Utah’s DAPT statute provides another example of one potentially allowing a creditor of the settlor to reach assets. In Utah, the State can attach assets of the trust in satisfaction of the settlor’s debts owed to the State, such as for taxes owing to the State of Utah by the settlor. (See, Utah Code Ann. § 25-6-14(1)(c)(viii)) Thus, under Rev. Rul. 2004-64, the assets of a Utah DAPT would most likely be includable in the estate of its settlor.

Therefore, the NOST is the perfect self-settled trust tool, not only for protecting one’s assets from creditors, but also for providing significant estate tax and wealth transfer planning opportunities. For more information on the NOST, please visit the Jeffrey Burr website or call us at 702-433-4455.

Remember, PLRs give great guidance and insight but are only binding on the requesting taxpayer. They cannot be relied upon as legal precedent by others. A Copy of this PLR can be found at http://www.irs.gov/pub/irs-wd/0944002.pdf.

-Attorney David M. Grant

Thursday, November 19, 2009

Happy Thanksgiving!


** Borrowed from Glick, Utah Bar Journal, Volume 22 N. 6 Nov/Dec 2009, pg.24.

Wednesday, November 18, 2009

December AFRs Announced

For the month of December 2009 the Applicable Federal Rates (AFRs) are as follows:

For this same period, the Section 7520 Rate will be 3.2%.
To go directly to the IRS' publication, please visit the following website: http://www.irs.gov/pub/irs-drop/rr-09-38.pdf. If you have further questions please contact us at 702-433-4455 or visit our homepage at http://www.jeffreyburr.com/.

Monday, November 16, 2009

Avoid Termination of S Status by Curing Disproportionate Distributions After the Fact

On October 30, 2009, the IRS released Private Letter Ruling (PLR) 200944018, wherein the IRS privately ruled that in the year following a disproportionate distribution from an S corporation, such disproportionate distribution could be cured to avoid the inadvertent termination of the corporate S election. Even though the curing measure in the following year resulted in a non-pro-rata distribution, the traditional problem of creating a second class of stock was not an issue.

Remember, PLRs give great guidance and insight but are only binding on the requesting taxpayer. They cannot be relied upon as legal precedent by others. A copy of this PLR can be found at http://www.irs.gov/pub/irs-wd/0944018.pdf.

-Attorney David M. Grant

News Flash: Congress may yet enact estate tax legislation in 2009

On October 14, 2009, House Ways and Means Committee Chairman Charles Rangel (D-NY) indicated his committee was considering moving forward on estate tax reform.

Then on October 22, 2009, Mr. Rangel said he was working on 2009 legislation to make estate tax legislation permanent. These legislative options will likely be discussed at the Democrats’ next committee caucus meeting later this week.

According to Ron Aucutt, a partner at McGuire Woods LLP in McLean, Virginia, on that same 22nd day of October, members of the House Ways and Means Committee, namely Shelley Berkley (D-NV), Kevin Brady (R-TX), Artur Davis (D-AL), and Devin Nunes (R-CA) introduced H.R. 3905, called the "Estate Tax Relief Act of 2009." Mr. Aucutt stated that “Under this bill, in each of the ten years from 2010 through 2019, the estate tax applicable exclusion amount would increase by $150,000 and the top rate would decrease by 1 percent. Thus, by 2019 the exemption and rate would be $5 million and 35 percent.”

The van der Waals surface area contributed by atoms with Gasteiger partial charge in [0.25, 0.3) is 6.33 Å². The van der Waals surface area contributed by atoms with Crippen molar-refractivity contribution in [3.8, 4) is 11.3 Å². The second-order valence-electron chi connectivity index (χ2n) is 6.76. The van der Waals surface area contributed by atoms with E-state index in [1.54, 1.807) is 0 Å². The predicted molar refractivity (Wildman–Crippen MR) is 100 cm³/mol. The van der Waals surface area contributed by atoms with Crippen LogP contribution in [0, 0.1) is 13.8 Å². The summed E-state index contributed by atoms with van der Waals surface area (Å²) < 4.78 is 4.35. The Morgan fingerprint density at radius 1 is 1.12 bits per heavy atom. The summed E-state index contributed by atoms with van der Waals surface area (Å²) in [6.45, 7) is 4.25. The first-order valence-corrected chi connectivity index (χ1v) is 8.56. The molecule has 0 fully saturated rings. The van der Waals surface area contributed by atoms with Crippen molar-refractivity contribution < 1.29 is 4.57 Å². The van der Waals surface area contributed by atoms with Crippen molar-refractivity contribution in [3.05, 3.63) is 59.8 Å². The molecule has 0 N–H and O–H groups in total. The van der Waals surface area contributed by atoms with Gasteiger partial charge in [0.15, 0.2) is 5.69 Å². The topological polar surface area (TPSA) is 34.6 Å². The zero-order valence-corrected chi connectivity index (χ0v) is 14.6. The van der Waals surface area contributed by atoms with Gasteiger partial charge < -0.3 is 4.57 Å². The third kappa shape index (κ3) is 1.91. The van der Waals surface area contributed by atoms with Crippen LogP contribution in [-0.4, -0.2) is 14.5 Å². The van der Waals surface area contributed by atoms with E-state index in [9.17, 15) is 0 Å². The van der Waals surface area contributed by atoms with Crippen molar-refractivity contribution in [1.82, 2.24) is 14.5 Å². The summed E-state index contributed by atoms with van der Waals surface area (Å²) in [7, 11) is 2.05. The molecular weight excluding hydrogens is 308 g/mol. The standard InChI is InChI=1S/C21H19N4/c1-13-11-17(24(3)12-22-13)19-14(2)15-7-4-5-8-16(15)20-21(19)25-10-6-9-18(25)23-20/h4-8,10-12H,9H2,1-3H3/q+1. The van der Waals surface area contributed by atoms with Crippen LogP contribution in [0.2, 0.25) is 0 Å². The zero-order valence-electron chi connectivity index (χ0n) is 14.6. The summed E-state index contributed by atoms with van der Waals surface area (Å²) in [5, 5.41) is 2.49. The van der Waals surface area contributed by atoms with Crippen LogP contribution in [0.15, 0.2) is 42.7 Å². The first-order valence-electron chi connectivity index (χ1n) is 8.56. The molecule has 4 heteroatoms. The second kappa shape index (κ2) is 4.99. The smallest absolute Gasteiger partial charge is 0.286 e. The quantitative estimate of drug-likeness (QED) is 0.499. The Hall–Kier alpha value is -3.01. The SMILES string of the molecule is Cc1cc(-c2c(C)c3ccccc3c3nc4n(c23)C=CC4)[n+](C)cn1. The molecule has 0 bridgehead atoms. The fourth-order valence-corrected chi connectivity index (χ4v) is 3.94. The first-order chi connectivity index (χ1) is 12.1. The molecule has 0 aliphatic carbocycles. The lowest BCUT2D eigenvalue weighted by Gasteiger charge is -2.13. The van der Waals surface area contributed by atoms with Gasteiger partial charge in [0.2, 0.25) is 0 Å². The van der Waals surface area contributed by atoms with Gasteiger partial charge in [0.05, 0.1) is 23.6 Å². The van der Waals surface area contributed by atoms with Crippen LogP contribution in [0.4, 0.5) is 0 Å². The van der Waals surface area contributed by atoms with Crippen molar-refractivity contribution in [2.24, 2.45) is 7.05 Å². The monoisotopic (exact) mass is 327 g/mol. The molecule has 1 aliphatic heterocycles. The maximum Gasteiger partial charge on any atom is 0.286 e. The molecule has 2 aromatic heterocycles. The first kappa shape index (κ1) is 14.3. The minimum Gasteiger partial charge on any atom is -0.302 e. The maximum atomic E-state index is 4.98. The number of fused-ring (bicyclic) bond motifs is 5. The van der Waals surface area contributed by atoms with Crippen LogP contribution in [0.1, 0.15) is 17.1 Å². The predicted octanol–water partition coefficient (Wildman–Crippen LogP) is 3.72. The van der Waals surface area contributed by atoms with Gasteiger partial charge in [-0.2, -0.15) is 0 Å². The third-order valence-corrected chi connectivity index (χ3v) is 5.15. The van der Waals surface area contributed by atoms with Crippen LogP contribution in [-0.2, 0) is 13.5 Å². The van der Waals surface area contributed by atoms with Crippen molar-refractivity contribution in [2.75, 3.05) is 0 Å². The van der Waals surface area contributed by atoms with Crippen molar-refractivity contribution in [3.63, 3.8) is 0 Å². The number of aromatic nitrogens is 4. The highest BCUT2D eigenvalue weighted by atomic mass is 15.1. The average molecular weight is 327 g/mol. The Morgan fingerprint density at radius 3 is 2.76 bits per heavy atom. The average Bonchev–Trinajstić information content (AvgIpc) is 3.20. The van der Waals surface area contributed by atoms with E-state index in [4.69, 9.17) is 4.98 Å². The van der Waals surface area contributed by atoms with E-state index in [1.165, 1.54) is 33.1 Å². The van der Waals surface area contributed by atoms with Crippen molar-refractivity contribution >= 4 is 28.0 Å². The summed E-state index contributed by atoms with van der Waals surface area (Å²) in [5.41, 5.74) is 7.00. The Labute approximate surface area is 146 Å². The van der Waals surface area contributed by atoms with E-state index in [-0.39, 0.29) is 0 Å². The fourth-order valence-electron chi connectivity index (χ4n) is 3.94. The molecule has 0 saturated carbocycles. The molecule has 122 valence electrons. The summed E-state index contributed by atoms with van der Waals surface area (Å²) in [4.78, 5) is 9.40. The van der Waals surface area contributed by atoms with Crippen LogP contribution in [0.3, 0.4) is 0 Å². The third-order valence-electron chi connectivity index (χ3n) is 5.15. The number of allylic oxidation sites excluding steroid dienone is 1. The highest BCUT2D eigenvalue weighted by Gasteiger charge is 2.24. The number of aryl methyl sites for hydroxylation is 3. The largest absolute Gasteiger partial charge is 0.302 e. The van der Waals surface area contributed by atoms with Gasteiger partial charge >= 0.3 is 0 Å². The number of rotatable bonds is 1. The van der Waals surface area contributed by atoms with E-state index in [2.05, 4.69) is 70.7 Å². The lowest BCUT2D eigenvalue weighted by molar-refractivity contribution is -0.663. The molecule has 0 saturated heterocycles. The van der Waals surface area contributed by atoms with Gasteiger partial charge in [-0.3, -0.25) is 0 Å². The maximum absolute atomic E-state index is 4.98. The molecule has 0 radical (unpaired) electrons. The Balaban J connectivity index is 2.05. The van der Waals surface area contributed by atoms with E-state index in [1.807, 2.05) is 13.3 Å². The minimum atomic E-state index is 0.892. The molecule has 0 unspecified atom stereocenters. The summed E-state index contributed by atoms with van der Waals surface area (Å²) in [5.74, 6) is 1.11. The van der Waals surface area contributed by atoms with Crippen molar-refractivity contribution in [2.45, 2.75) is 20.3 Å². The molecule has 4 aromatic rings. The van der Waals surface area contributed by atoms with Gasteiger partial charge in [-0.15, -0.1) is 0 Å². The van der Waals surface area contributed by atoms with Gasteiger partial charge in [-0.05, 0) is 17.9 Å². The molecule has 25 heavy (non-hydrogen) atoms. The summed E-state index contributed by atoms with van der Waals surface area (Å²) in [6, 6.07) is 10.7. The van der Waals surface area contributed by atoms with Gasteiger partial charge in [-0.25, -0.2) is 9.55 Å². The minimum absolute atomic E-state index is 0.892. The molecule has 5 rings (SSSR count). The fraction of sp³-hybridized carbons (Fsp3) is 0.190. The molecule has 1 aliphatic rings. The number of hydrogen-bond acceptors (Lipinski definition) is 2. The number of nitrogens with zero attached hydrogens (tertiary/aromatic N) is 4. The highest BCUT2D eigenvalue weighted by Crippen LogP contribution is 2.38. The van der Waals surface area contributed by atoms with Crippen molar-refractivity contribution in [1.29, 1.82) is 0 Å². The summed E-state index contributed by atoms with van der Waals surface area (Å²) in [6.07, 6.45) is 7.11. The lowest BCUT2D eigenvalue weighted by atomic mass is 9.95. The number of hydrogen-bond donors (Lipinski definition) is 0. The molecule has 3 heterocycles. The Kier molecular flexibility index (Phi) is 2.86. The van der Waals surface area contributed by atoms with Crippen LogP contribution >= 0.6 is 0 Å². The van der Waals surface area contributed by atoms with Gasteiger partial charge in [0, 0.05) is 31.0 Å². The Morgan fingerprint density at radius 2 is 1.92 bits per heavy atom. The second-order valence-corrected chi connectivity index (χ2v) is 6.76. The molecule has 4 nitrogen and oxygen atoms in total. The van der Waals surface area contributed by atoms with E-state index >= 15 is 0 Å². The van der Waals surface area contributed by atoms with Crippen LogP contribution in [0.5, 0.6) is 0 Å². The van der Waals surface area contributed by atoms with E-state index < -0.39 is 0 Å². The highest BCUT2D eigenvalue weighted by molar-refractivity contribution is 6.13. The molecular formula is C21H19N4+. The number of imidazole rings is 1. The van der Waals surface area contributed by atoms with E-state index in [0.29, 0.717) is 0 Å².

He also said that “…the deduction for state death taxes would be reduced 10 percent per year through 2019, when it would be eliminated entirely” and that “… the $5 million exemption would be indexed for inflation after 2019.” According to Mr. Aucutt, “H.R. 3905 would also abandon carryover basis and make permanent the other 2001 transfer tax changes, including the several helpful rules regarding allocation of the GST exemption.”

It appears committee members are now getting ready to discuss the estate tax in 2009, even though according to Aucutt, it is unlikely that the Democratic Caucus will ever support a bill such as H.R. 3905. (The above information was derived from the LISI Estate Planning Newsletter # 1539 on October 26, 2009).

If you have any comments or questions regarding this news flash or estate tax planning in general, please feel free to contact an attorney at our office. http://www.jeffreyburr.com/

-Attorney David M. Grant

We not only blog, we plan estates, too!

Our firm includes a team of attorneys who handle estate planning, probate, trust administration and guardianship matters, and twenty members who make up our dedicated support staff. Our entire team is dedicated to helping our clients find the very best legal solutions for their legal concerns, and our knowledgeable paralegals help keep our fees down where it is appropriate for a paralegal to be involved. In addition to our staff, we work with a variety of experts outside our office who can help us analyze your position and provide you with solutions.

At Jeffery Burr, we understand that many of our clients face difficult challenges during the estate planning or probate process. Providing caring and compassionate counsel throughout the process, we will do everything we can to provide you with the legal services you need to make the right decision for your family. We offer evening and weekend appointments, and we try to facilitate in-home visits when necessary. We also provide legal counsel in Spanish.

Visit our website at www.jeffreyburr.com.